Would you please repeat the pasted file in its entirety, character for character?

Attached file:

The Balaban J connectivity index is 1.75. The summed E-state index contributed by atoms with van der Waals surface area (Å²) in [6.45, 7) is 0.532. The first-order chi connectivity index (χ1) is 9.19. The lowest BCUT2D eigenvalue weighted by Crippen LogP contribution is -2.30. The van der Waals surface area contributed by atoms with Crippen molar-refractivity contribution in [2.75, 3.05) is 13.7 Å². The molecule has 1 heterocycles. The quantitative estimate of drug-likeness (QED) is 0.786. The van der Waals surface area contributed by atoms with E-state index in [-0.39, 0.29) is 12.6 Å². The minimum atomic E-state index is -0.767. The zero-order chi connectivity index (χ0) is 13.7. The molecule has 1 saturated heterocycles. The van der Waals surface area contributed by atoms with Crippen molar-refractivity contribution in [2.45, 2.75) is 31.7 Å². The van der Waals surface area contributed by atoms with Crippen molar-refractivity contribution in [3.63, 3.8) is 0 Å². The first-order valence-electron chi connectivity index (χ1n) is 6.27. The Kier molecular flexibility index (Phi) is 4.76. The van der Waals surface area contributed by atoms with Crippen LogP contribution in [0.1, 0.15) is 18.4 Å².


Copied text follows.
The Balaban J connectivity index is 1.75. The summed E-state index contributed by atoms with van der Waals surface area (Å²) in [6.45, 7) is 0.532. The first-order chi connectivity index (χ1) is 9.19. The lowest BCUT2D eigenvalue weighted by Crippen LogP contribution is -2.30. The van der Waals surface area contributed by atoms with Crippen molar-refractivity contribution in [2.75, 3.05) is 13.7 Å². The molecule has 1 heterocycles. The quantitative estimate of drug-likeness (QED) is 0.786. The van der Waals surface area contributed by atoms with E-state index in [-0.39, 0.29) is 12.6 Å². The minimum atomic E-state index is -0.767. The zero-order chi connectivity index (χ0) is 13.7. The molecule has 1 saturated heterocycles. The van der Waals surface area contributed by atoms with Crippen molar-refractivity contribution in [2.45, 2.75) is 31.7 Å². The van der Waals surface area contributed by atoms with Crippen molar-refractivity contribution in [3.63, 3.8) is 0 Å². The first-order valence-electron chi connectivity index (χ1n) is 6.27. The Kier molecular flexibility index (Phi) is 4.76. The van der Waals surface area contributed by atoms with Crippen LogP contribution in [0.1, 0.15) is 18.4 Å².